As we want to pack just one suitcase each (we plan to take various train trips after we disembark from the cruise), we are packing clothes that are easy-care, casual and semi-formal (simultaneously, no less), roll up into small balls for the suitcase, and attractive. The obvious brand that comes to mind is Chico’s, especially their new Travelers and Zenergy lines.

What 2 pack when U need 2 pack stylishly, yet sparingly? #MidlifeBlvd Click To Tweet

Here’s where you come in – I need to pick just one outfit. But I’m having trouble narrowing down the choices. Please can you help me decide? Help me pick one top, one jacket, and one skirt or pair of leggings. I’ve already spent over an hour on their website and this is my shortlist. To help you pick what might look best on me, I’m 5’5″, long torso, with fair skin and red (and grey) hair. This is me:

Chico's red vest

Red hair and a red Chico’s vest. And some very pale skin.

Soooooo, can you please help me choose the outfit that will look best on me? Thanks in advance.
Jackets

Chico's red hoodie

Zenergy Red Hoodie

Chico's duster jacket

Travelers Open Front Duster

Chico's hoodie

Zenergy black and white hoodie

 

 

 

 

 

 

 

 

Tops

Chico's brown top

Travelers classic brown top

blue pullover top from Chico's

Zenergy off the shoulder blue top

black top from Chico's

Travelers studded black tunic

 

 

 

 

 

 

 

Skirts & Trousers

black leggings from Chico's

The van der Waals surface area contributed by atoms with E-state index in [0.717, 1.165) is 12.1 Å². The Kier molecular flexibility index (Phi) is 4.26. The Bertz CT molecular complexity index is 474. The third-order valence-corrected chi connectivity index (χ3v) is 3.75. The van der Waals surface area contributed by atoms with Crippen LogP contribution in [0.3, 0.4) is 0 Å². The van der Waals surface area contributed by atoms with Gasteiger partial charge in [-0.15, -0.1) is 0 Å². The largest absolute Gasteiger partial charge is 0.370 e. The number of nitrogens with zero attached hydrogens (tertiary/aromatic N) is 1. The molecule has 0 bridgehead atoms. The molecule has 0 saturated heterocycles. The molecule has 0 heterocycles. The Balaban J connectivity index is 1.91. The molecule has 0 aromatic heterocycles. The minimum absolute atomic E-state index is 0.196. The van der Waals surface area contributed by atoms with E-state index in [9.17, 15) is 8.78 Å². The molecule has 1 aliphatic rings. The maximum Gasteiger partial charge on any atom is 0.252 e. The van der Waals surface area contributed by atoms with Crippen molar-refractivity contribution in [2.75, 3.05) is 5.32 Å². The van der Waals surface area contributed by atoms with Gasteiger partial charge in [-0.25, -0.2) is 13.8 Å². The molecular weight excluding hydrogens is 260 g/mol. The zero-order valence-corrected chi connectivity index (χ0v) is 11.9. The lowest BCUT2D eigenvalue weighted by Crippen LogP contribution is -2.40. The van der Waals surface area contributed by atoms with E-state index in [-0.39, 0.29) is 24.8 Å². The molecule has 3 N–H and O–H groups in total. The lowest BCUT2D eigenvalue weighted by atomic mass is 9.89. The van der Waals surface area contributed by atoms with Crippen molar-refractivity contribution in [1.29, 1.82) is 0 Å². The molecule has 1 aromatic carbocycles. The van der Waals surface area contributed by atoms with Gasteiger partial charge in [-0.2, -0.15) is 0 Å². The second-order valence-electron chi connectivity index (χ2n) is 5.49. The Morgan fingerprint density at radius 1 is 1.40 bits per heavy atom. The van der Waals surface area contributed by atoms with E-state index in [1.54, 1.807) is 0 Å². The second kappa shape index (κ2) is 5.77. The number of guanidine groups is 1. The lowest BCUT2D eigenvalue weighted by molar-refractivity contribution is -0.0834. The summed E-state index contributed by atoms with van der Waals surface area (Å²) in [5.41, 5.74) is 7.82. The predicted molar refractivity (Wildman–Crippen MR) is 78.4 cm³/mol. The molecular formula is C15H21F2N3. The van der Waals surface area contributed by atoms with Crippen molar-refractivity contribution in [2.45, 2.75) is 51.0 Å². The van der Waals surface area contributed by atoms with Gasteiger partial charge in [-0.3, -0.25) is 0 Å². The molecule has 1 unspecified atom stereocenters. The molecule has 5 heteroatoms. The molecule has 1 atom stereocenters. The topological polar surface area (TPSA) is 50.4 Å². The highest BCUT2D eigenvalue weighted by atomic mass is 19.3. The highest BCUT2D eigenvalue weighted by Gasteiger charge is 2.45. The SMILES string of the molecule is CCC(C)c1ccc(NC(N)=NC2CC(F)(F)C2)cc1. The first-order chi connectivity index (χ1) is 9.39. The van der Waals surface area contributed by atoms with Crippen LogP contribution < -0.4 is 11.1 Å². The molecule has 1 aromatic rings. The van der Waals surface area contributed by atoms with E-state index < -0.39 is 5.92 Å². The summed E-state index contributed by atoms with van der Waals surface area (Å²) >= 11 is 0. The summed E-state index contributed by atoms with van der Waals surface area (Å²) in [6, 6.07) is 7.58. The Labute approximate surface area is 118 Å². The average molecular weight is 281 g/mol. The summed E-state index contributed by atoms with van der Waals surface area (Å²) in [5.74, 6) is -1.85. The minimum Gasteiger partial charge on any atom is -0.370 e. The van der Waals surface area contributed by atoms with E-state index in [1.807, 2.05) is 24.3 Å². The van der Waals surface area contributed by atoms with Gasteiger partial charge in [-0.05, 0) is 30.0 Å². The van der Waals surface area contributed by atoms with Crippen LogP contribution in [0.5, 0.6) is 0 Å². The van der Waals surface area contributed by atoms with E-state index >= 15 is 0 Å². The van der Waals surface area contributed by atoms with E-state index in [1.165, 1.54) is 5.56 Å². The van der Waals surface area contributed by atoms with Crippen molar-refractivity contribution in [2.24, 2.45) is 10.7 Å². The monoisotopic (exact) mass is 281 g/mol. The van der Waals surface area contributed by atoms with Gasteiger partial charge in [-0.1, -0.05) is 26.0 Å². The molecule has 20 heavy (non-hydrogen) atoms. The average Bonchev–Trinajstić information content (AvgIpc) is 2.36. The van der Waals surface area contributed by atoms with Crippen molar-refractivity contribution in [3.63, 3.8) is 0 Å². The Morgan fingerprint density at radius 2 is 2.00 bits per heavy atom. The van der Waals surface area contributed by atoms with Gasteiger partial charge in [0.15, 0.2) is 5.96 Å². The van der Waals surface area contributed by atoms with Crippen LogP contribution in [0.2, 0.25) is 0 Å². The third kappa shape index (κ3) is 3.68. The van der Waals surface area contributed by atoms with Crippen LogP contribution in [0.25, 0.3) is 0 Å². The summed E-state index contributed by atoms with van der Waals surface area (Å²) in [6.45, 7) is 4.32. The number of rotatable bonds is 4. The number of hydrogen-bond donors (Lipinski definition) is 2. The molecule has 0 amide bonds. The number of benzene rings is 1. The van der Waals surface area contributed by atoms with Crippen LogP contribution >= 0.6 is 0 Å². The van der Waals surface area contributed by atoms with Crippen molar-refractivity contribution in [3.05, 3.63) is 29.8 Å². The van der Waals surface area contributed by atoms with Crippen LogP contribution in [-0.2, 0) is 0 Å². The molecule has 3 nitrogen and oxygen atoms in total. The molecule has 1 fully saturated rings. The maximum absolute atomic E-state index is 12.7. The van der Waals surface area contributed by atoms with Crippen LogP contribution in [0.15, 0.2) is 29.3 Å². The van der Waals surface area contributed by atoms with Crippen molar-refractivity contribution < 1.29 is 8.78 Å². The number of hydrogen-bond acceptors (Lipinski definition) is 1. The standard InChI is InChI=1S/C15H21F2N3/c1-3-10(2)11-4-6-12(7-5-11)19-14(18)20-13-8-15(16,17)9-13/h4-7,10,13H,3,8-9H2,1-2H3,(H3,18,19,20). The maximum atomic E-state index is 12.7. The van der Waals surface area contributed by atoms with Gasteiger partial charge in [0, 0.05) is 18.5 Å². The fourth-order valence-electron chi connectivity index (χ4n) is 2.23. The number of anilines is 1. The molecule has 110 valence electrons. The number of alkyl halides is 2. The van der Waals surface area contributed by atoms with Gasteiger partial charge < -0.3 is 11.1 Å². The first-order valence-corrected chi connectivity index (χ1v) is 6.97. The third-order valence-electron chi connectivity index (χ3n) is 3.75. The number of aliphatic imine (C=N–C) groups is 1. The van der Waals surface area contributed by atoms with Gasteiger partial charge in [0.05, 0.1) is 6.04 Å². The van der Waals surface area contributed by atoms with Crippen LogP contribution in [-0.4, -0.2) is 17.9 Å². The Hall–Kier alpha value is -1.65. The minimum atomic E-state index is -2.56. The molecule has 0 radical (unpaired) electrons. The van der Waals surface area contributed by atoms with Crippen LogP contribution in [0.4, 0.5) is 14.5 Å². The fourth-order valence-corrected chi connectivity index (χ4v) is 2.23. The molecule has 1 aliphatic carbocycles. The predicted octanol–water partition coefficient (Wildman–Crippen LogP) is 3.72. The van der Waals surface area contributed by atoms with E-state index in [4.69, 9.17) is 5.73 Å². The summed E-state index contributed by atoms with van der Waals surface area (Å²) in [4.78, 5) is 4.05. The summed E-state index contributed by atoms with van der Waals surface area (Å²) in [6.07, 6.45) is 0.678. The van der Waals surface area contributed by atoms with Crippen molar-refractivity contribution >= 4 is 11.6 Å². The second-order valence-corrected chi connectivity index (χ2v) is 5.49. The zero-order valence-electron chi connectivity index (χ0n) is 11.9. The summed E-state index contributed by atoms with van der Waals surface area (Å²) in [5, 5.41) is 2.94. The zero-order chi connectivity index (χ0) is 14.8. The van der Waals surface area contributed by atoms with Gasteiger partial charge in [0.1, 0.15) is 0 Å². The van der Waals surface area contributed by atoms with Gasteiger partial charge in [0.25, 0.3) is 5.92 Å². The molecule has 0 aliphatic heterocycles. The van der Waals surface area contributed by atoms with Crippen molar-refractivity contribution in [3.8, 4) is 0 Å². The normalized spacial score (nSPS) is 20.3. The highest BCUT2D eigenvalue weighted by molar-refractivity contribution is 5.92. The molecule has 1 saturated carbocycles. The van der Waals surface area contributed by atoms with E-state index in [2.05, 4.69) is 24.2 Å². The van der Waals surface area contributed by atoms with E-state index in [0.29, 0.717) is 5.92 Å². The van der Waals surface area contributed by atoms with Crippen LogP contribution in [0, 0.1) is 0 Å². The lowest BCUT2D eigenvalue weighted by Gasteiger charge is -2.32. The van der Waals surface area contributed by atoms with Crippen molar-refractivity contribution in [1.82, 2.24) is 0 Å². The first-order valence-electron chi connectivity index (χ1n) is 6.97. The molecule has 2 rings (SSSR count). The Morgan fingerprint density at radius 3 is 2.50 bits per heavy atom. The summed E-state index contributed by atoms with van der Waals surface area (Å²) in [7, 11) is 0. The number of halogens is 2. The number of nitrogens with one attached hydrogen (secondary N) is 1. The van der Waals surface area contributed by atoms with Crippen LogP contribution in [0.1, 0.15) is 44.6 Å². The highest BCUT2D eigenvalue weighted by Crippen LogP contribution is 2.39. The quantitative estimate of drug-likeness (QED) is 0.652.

Travelers Classic Slim Pant

Chico's flare skirt

Travelers Classic flare skirt

black Chico's leggings

Zenergy pocket pull-on pant

 

In the words of Forrest Gump, “And that’s all I have to say about that.” Except to say I appreciate your help choosing the best outfit for me to take on the cruise.

Alexandra Williams, MA

This post is NOT sponsored, though I will get the Chico’s outfit you help me pick.

13

Protect Your Vision as You Age

At breakfast I told a friend how sad I will be if (or when) my 19-year-old son fully loses his vision. He has Retinitis pigmentosa (RP), which refers to a group of inherited diseases causing retinal degeneration. People with RP experience a gradual decline in their vision because photoreceptor cells (rods and cones) die. At present, my kid is blind in the dark or low lighting, and has trouble locating things on the floor.

(no pics of him are in this post, as he doesn’t prefer it)

kymberly williams-evans in glasses

Twin sis Kymberly can no longer wear contact lenses due to an eye infection she got years ago. Cute glasses, though! Almost as cute as the ones at the top of our blog.

As my side of the family is the side with terrible vision, I assume I’m the parent who passed this along to him. I could write about my desire to take his suffering onto myself, or the times I’ve cried for all he’s gone through (and the things he’s missed), or my huge fear of him one day sitting at home, alone in the dark. But that doesn’t help him or anyone else with vision issues. Luckily, I expect a cure to be found in his lifetime, as scientists are getting closer and closer to finding a way to get energy to the dying photoreceptors.

Brian Williams

My brother wears contacts and had a detached retina a few years ago.

It's easier than you might think to help protect your vision as you age. #FitFluential… Click To Tweet
Megan Williams

My sister Megan is the only one of 7 family members who doesn’t have to wear glasses or contacts full time, the stinker.